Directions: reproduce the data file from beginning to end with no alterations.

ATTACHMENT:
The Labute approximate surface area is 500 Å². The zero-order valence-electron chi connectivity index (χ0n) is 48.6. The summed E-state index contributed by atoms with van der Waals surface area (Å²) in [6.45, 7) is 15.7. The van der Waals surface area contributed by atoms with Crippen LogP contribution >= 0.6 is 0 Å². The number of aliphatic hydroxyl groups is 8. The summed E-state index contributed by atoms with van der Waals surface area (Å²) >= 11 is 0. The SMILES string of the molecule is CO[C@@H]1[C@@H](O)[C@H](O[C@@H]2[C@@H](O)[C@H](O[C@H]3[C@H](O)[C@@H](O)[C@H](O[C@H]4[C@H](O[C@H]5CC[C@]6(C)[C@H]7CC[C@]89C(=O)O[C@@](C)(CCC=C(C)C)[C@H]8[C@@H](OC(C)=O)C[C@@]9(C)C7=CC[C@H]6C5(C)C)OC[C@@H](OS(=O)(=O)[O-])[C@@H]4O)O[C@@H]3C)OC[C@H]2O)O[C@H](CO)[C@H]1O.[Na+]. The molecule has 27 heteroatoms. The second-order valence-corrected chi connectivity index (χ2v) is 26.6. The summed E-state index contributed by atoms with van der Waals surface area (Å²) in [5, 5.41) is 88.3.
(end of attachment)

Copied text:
The Labute approximate surface area is 500 Å². The zero-order valence-electron chi connectivity index (χ0n) is 48.6. The summed E-state index contributed by atoms with van der Waals surface area (Å²) in [6.45, 7) is 15.7. The van der Waals surface area contributed by atoms with Crippen LogP contribution >= 0.6 is 0 Å². The number of aliphatic hydroxyl groups is 8. The summed E-state index contributed by atoms with van der Waals surface area (Å²) >= 11 is 0. The SMILES string of the molecule is CO[C@@H]1[C@@H](O)[C@H](O[C@@H]2[C@@H](O)[C@H](O[C@H]3[C@H](O)[C@@H](O)[C@H](O[C@H]4[C@H](O[C@H]5CC[C@]6(C)[C@H]7CC[C@]89C(=O)O[C@@](C)(CCC=C(C)C)[C@H]8[C@@H](OC(C)=O)C[C@@]9(C)C7=CC[C@H]6C5(C)C)OC[C@@H](OS(=O)(=O)[O-])[C@@H]4O)O[C@@H]3C)OC[C@H]2O)O[C@H](CO)[C@H]1O.[Na+]. The molecule has 27 heteroatoms. The second-order valence-corrected chi connectivity index (χ2v) is 26.6. The summed E-state index contributed by atoms with van der Waals surface area (Å²) in [5, 5.41) is 88.3.